What is adrenoleukodystrophy?
X-linked adrenoleukodystrophy (ALD) is caused by mutations in the ABCD1 gene. The ABCD1 gene codes for the ALD protein. This protein is located in the membrane of an essential cellular organelle, the peroxisome, which has a role in cellular metabolism. Very long chain fatty acids (VLCFA) are metabolized in the peroxisome. The buildup of saturated VLCFA in tissues causes the symptoms of X-linked adrenoleukodystrophy. A diagnosis can be made in males by identifying an elevated VLCFA level in body fluids. In females, VLCFA levels are not reliable, and genetic testing is necessary.
The symptoms of X-linked ALD vary from one individual to the next, even within the same family. The gene mutation or level of VLCFA in body fluids is not a predictor of symptom type or age of onset. Because the ABCD1 gene is located on the X chromosome, the disease presentation is different in males and females. The clinical presentation of X-linked ALD in males can be categorized into three groups. About 35 to 50 percent of males with X-linked ALD have a childhood cerebral disorder. The age of onset varies from three to ten years but can occur as late as twenty-one years of age. Boys with the cerebral type of X-linked ALD have a progressive loss of the myelin that encloses the nerves in the brain (demyelination). As the condition progresses, characteristic abnormalities can be seen on brain magnetic resonance imaging (MRI). The neurological symptoms may include cognitive disturbances, hyperactivity, seizures, and psychosis. Boys with X-linked ALD may also experience vision and hearing loss. They enter a vegetative state and die within approximately two to four years of the onset of neurological symptoms. Insufficient hormone production from the adrenal gland, also known as Addison’s disease, is identified in 90 percent of boys with the childhood cerebral type of X-linked ALD. The symptoms of untreated Addison’s disease may include vomiting, fatigue, low blood pressure, weakness, increased skin pigmentation, and coma. Adrenal insufficiency can be detected through identification of an elevated plasma adrenocorticotropin (ACTH).
The second type of X-linked ALD is an adult-onset disorder typically referred to as adrenomyeloneuropathy (AMN). The symptoms of AMN include progressive weakness of the legs, paresis, sphincter disturbance, and sexual dysfunction. Onset of symptoms ranges from the second to fourth decade but typically occurs in the late twenties. About 70 percent of men with AMN also have Addison’s disease.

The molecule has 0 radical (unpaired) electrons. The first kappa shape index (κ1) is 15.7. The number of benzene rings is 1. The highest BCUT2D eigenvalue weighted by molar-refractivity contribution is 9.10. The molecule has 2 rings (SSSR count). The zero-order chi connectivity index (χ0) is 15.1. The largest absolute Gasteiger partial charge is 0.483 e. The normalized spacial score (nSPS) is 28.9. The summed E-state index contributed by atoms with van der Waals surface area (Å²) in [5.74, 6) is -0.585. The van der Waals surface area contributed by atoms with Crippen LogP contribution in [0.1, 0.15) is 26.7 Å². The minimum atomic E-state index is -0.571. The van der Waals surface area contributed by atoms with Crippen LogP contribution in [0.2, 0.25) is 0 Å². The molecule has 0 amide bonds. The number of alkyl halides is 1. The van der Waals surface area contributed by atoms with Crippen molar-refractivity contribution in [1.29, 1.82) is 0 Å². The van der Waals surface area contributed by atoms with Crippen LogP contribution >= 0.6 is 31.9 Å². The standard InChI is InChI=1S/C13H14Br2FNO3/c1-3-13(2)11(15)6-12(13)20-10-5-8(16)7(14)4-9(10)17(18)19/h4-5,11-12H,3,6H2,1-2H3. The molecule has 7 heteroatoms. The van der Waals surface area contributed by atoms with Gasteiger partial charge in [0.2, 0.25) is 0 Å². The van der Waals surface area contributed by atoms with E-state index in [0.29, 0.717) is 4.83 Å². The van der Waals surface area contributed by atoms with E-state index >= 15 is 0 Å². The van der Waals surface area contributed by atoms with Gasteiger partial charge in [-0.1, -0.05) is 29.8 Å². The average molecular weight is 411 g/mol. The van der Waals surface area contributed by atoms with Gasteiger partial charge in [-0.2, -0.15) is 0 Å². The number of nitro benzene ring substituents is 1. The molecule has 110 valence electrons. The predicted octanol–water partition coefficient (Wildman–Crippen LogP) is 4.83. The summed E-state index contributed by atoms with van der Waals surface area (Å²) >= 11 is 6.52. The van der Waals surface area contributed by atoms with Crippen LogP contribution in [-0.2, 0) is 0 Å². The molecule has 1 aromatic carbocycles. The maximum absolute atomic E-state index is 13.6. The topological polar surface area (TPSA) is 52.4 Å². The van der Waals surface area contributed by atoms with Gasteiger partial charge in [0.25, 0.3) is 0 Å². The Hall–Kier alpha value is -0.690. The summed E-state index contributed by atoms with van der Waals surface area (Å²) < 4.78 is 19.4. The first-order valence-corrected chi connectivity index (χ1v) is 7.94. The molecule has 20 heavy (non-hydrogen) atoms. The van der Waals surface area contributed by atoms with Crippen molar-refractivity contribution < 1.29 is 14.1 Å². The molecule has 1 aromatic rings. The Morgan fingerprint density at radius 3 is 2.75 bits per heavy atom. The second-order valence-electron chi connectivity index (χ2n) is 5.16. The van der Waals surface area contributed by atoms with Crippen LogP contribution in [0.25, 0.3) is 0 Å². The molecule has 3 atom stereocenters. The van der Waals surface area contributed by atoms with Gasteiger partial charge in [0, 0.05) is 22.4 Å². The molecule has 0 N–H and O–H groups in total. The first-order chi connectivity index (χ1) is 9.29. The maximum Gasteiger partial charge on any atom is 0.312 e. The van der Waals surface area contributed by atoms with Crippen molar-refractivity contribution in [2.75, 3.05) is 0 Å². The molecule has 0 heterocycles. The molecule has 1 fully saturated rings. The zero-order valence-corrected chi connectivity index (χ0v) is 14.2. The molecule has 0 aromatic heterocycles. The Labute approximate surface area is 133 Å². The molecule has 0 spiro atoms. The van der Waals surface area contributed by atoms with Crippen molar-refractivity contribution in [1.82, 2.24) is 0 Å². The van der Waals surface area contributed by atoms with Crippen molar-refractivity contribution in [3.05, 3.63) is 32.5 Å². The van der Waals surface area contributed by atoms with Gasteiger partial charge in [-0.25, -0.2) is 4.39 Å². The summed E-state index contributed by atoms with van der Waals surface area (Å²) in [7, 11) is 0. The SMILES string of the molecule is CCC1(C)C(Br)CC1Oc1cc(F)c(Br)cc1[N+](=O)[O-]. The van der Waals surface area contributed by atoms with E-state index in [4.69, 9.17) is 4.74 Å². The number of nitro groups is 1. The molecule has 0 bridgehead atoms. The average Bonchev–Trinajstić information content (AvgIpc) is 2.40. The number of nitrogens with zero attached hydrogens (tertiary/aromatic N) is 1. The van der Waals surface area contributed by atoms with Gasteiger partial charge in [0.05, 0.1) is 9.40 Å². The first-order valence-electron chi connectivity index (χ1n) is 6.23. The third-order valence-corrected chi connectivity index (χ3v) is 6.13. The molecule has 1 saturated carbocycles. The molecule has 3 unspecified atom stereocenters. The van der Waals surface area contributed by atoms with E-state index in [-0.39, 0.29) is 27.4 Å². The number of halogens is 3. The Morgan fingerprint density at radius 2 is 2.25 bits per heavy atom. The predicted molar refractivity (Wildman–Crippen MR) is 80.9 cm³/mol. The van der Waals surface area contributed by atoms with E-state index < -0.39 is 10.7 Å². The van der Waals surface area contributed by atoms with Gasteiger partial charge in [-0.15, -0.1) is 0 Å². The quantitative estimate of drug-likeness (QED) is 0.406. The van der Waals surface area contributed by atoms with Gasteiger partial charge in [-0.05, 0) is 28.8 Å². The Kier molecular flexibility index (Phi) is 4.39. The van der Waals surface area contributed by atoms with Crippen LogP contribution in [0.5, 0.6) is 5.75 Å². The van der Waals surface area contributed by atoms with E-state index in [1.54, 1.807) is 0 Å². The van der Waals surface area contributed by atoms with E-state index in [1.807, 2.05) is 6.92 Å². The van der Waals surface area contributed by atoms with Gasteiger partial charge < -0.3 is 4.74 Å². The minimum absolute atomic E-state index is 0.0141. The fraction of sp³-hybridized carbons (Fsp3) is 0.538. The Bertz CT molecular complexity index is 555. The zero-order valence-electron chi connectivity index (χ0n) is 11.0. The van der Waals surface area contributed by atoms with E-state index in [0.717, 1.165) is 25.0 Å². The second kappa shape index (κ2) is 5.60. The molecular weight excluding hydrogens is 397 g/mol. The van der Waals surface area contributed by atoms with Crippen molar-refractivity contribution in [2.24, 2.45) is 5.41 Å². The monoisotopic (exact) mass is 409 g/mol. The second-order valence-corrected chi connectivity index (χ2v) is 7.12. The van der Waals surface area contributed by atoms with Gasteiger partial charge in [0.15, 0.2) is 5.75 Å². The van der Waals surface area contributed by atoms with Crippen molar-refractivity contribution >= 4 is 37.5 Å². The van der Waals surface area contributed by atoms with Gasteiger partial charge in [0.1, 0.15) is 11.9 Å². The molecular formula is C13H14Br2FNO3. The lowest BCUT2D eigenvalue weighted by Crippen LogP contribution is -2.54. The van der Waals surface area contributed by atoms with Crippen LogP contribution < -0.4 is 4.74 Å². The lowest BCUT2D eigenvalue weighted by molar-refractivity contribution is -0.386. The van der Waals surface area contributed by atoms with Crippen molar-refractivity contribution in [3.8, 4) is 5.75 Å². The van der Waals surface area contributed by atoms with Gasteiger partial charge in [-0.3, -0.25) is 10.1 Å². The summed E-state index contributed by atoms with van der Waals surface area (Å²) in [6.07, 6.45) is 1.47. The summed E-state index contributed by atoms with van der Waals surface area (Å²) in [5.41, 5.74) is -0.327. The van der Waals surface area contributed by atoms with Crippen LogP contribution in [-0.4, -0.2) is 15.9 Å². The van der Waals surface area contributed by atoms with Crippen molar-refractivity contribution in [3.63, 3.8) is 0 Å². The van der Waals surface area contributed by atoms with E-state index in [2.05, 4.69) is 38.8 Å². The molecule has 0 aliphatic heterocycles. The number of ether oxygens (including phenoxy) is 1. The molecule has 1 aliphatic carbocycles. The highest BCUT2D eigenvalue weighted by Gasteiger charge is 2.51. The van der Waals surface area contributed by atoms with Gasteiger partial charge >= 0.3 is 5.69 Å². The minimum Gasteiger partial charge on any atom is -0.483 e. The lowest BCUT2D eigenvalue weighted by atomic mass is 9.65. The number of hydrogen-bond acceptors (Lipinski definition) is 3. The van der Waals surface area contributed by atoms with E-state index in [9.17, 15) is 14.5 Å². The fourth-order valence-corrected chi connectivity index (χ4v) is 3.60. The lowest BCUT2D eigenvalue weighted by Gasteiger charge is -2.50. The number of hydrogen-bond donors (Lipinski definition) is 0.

For approximately 10 percent of males with X-linked ALD, Addison’s disease is the only symptom, which usually manifests initially at around age eight but can start in adulthood. Most men with Addison’s disease as the only symptom of X-linked ALD will eventually develop neurological involvement. Rarely, males with an ABCD1 gene mutation are asymptomatic.
Approximately 10 to 50 percent of females with an ABCD1 gene mutation will have neurological symptoms, which are milder and progress more slowly than in men but are otherwise similar to AMN. The onset of symptoms is typically in a person’s thirties.
The treatment for the adrenal insufficiency identified in most males with X-linked ALD is steroid hormone replacement.
For the childhood cerebral type, management is typically supportive, and stimulants can be helpful for treatment of hyperactivity. However, bone marrow transplantation is a permanent cure. Because it is associated with a high mortality rate of about 20 percent, as of 2009, it is only recommended in the early stages of cerebral involvement, when abnormalities are first noted on brain MRI.
For males with AMN and symptomatic females, treatment is typically supportive, including physical therapy and psychological counseling.
The first description of symptoms consistent with childhood cerebral X-linked adrenoleukodystrophy in the medical literature was by Ernst Siemerling and Hans Gerhard Creutzfeldt in 1923. The first adult patient with AMN was described by Herbert Budka in 1976. The incidence of X-linked ALD is now estimated at 1 in 20,000 male births.
The first attempt to cure X-linked ALD was in the 1980s. The proposed treatment was dietary restriction of VLCFA; however, the levels of VLCFA were not lowered in body fluids. The next attempt was a combination of dietary restriction and administration of a dietary supplement called “Lorenzo’s oil,” a mixture of glyceryl trioleate and glyceryl trierucate. This combination lowers the level of VLCFA in the body fluids. Unfortunately, in symptomatic patients, it does not alter the course of their disease. In presymptomatic patients, some studies have suggested that administration of Lorenzo’s oil and dietary restriction of VLCFA reduces the chances of cerebral or neurological involvement. The efficacy of Lorenzo’s oil is an area of research. Gene therapy is also an area of research for the treatment of X-linked ALD. A few cases of successful gene therapy in patients with cerebral type X-linked ALD were reported in 2009.
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